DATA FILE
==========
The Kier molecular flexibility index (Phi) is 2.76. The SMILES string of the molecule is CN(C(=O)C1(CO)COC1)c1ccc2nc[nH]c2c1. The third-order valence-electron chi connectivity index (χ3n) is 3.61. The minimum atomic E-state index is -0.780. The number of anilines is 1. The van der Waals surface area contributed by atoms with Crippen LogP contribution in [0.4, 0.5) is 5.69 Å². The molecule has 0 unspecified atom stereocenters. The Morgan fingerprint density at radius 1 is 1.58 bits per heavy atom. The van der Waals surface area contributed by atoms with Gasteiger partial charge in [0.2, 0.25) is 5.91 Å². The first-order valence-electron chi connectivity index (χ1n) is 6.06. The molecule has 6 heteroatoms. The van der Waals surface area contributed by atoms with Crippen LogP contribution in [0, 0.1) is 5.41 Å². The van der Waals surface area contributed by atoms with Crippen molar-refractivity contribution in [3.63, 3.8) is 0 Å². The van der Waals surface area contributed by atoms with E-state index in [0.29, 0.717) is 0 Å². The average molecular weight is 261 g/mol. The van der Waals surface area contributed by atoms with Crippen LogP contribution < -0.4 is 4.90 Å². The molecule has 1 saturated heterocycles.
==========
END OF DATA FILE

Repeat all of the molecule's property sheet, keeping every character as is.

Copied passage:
The Kier molecular flexibility index (Phi) is 2.76. The SMILES string of the molecule is CN(C(=O)C1(CO)COC1)c1ccc2nc[nH]c2c1. The third-order valence-electron chi connectivity index (χ3n) is 3.61. The minimum atomic E-state index is -0.780. The number of anilines is 1. The van der Waals surface area contributed by atoms with Crippen LogP contribution in [0.4, 0.5) is 5.69 Å². The molecule has 0 unspecified atom stereocenters. The Morgan fingerprint density at radius 1 is 1.58 bits per heavy atom. The van der Waals surface area contributed by atoms with Gasteiger partial charge in [0.2, 0.25) is 5.91 Å². The first-order valence-electron chi connectivity index (χ1n) is 6.06. The molecule has 6 heteroatoms. The van der Waals surface area contributed by atoms with Crippen LogP contribution in [0, 0.1) is 5.41 Å². The van der Waals surface area contributed by atoms with Crippen molar-refractivity contribution in [3.63, 3.8) is 0 Å². The van der Waals surface area contributed by atoms with E-state index in [0.29, 0.717) is 0 Å². The average molecular weight is 261 g/mol. The van der Waals surface area contributed by atoms with Crippen LogP contribution < -0.4 is 4.90 Å². The molecule has 1 saturated heterocycles.